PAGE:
Badass professional skier Noah J Howell mid crash: https://www.instagram.com/noah_j_howell/
A common fallacy exists for people building data science teams that: smart hires translate to successful data science teams. Flawed concepts might include:
"If I can just get my hands on a Stanford Ph.D. data scientist everything will work out"
"If I have two hundred applicants my top cum laude pick should be just fine."
"This individual worked at Google/Uber/Facebook, therefore, they must be amazing"
"Rebranding and promoting our best internal analysts as data scientists = retention win & cheaper salary spend"
"These founders are the smartest people I have ever seen pitch => $14.5M seed"
Meet the money-stupid data science team
The number one reason smart data science teams fail to win and provide value at the rate that they should is money. Sure you pay them well, but they just don't get the business drivers. They can't speak the language your board members, managers, and customers need to hear. Despite their data genius, they are idiots in the business world.
Symptom (1) Get me a translator!
These symptoms are manifest to managers when your data science team lead communicates in confusing data jargon (AUCs, confidence intervals, random forests, deep learning, clustering). The best thing to show an exec is a number with a dollar sign. If you are reviewing confusing plots and struggling to understand the business value your team is sick with a data-to-business translation issue.
Symptom (2) Must be management's problem
"My managers just don't value/enable our data science organization. We seem to be doing more BI and custom analysis work rather than tackling the major wins." – sad data scientists everywhere
Sure you have the whole range of executives from genius to incompetent, however there is a good chance the person making this complaint has failed to communicate in terms of relatable dollars. Instead of doing anything about it, they see it as being something outside their control. Remember you are typically dealing with a bunch of introverted nerds, not the type to cause the necessary tension for change.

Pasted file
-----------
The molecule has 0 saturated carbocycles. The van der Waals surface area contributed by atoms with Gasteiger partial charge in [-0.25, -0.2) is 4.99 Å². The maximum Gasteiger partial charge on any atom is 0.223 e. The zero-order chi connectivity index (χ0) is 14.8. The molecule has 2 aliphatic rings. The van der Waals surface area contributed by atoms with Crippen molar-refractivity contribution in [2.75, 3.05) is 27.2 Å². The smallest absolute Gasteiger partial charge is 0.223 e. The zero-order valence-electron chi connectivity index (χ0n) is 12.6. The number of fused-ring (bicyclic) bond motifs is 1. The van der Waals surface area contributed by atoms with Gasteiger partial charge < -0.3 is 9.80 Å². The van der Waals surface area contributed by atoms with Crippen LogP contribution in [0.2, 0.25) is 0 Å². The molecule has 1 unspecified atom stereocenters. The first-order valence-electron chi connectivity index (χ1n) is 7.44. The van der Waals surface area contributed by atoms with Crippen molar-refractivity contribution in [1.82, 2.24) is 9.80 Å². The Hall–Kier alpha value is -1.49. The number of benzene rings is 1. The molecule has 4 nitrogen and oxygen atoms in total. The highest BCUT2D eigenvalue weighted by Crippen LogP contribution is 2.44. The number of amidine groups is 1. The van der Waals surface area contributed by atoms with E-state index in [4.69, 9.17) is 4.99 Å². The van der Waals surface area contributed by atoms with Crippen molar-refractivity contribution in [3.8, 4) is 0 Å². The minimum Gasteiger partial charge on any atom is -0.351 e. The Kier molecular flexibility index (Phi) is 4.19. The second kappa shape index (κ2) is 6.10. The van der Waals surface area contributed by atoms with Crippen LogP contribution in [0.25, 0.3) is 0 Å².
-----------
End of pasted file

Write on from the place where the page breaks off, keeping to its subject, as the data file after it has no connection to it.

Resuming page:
Symptom (3) Not Failing Quickly
There is nothing noble about continuing to invest in a bad idea. Learning to fail quickly and being willing to kill your own projects can be very difficult. Even better, bringing in customer feedback before chasing a project can really help. In the spirit of failing quickly coming up with loose assumptions and shortcuts can help here. Too many data science teams double down, triple down, and ultimately fail on a bad idea. Understanding the money and the business drivers can help clarify when time ranks above statistical rigor.
Symptom (4) Stupid solutions beat smart ambitions stupid
What is the best way to do this? What is the most challenging way to do this? What would my data science peers respect the most? What would make me look the smartest? This is a temptation that all data scientists fall into. We are all really smart, we want to work on challenging problems. We want to learn new things. Understanding the money helps a good data science team focus on the lowest hanging fruit. What is the most valuable win for the least amount of time/money? Even a very basic bayesian or logistic regression can be a fantastic starting place for most products. Keep It Simple Stupid (KISS), we've all heard it, always start simple and focus on the business win. After you have a simple win then sure level up on the approach and take it to ridiculous but never start with your most advanced idea.
Symptom (5) Know when to outsource, chase acceleration over job security
Too many data scientists have the attitude of "Oh I think we can do that.". Yes, yes maybe you can in 6-12 months, but this product does it today at scale. Remember how time is money? Smart data scientists fail to grasp that. Having a data science team that resists outsourcing to third party solutions is an example of a red flag on inefficiencies. Sometimes managers fall into this pit as well where they think their IP or secret sauce has to be custom built. It doesn't. For most companies, their IP is in their data, not in the specific modeling method.
Symptom (6) You're not in graduate school anymore Dorothy
I love this one from James Taber in the comments below. So many data scientists never leave graduate school. Their timelines are dramatically different from the GSD attitude needed to survive in industry. For the business leaders, they want stuff ASAP and they could care less if the quality is sufficient for a white paper. Need a sentiment, spam, churn, model? The data scientists who have moved beyond graduate school can package up a finished solution and story before lunch. The others will do what I call "academic spinning" where their timeline will include no urgency and multiple iterations on things that don't matter.
If your data science team hasn't provided tangible business value after their first 6-12 months of existence you have some serious issues that need fixing.
What are the number one reasons you think smart data science teams fail to offer business value?